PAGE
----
Association between whole-blood polyunsaturated fatty acids in pregnant women and early fetal weight

    loading  Checking for direct PDF access through Ovid



Studies suggest that intake of marine n-3 polyunsaturated fatty acids (n-3 PUFA) in pregnancy have an impact on birth weight, but only few have investigated the effect on early fetal growth. The objective of the study was to investigate the association between levels of PUFA in maternal blood in gestational week 24 and biometric measures and estimated fetal weight in gestational week 20.


In the COPSAC2010 cohort, whole-blood fatty acid composition (a biomarker of PUFA intake) from 583 women in week 24 was analyzed by gas chromatography. Biometric data (head circumference, abdominal circumference and femur length) were collected by ultra sound in week 20 and fetal weight was estimated. Associations between whole-blood PUFA (docosahexaenoic acid (DHA), total n-3 PUFA, n-6/n-3 PUFA, total n-6 PUFA) and fetal weight and biometrics measures were analyzed by multivariable-adjusted linear regression analyses.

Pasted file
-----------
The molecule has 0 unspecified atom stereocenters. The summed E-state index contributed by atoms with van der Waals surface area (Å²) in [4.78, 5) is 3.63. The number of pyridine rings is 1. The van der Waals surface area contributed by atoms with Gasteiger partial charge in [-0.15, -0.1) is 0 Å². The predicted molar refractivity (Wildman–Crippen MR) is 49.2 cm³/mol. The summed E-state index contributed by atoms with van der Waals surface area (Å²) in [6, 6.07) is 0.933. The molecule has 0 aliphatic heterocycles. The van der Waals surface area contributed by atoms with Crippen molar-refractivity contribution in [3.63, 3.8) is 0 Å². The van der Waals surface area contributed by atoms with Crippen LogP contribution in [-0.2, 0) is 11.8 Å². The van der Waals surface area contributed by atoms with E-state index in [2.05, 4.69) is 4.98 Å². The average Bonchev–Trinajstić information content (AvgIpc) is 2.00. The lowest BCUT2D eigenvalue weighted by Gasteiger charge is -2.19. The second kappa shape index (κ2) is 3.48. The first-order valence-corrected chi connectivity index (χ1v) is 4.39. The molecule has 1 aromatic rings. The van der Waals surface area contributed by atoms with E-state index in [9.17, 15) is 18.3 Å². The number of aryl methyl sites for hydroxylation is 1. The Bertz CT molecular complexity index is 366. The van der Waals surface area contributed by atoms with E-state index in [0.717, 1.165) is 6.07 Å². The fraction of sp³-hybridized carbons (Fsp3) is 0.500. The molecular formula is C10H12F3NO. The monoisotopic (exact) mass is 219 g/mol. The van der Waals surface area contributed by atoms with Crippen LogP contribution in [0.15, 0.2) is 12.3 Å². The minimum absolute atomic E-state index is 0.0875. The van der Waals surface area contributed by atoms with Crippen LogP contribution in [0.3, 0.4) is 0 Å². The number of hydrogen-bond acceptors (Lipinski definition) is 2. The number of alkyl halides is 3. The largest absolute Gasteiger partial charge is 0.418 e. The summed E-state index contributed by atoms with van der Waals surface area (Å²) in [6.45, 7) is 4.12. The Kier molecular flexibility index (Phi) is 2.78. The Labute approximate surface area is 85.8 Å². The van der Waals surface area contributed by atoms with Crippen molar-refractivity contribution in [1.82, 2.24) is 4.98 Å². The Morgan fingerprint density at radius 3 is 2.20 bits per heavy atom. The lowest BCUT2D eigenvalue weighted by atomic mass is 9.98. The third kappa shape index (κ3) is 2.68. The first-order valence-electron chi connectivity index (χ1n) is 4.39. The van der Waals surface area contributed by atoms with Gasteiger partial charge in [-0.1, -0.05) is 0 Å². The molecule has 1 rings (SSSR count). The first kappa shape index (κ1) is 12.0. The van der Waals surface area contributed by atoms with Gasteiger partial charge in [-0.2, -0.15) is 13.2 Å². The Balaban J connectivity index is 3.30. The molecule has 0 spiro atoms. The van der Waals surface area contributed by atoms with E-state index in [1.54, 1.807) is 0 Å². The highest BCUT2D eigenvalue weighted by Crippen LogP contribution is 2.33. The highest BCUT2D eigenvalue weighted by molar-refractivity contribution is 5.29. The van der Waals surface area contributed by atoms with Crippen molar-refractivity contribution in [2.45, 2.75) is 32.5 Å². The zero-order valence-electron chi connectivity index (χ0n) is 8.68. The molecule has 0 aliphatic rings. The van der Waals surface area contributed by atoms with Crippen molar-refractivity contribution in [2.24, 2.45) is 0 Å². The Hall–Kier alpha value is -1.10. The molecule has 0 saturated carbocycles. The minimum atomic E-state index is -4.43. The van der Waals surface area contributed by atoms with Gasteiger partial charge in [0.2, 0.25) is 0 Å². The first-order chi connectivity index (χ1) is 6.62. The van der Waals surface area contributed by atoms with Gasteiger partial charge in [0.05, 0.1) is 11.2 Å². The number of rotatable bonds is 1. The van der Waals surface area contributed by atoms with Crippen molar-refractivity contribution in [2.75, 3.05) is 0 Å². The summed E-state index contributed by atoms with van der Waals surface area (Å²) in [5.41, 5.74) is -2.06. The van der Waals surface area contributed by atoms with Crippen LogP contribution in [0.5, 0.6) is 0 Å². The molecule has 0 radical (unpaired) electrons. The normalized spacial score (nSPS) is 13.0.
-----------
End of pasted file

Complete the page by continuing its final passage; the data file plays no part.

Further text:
There was a wide range in maternal blood DHA, which varied from 1.8 to 6.9% depending on socioeconomic status, smoking and body mass index. After adjusting for these variables, no association was observed between any of the assessed PUFA components and the circumference of head or abdomen or fetal weight. However, an inverse association was established between DHA and total n-3 PUFA and femur length (P<0.02).


Maternal whole-blood PUFA composition, specifically her n-3 PUFA status, in gestational week 24 was not associated with overall early fetal weight gain, but this study indicates that it may decrease the length of femur.

European Journal of Clinical Nutrition (2013) 67, 978–983; doi:10.1038/ejcn.2013.108; published online 12 June 2013

Related Topics

    loading  Loading Related Articles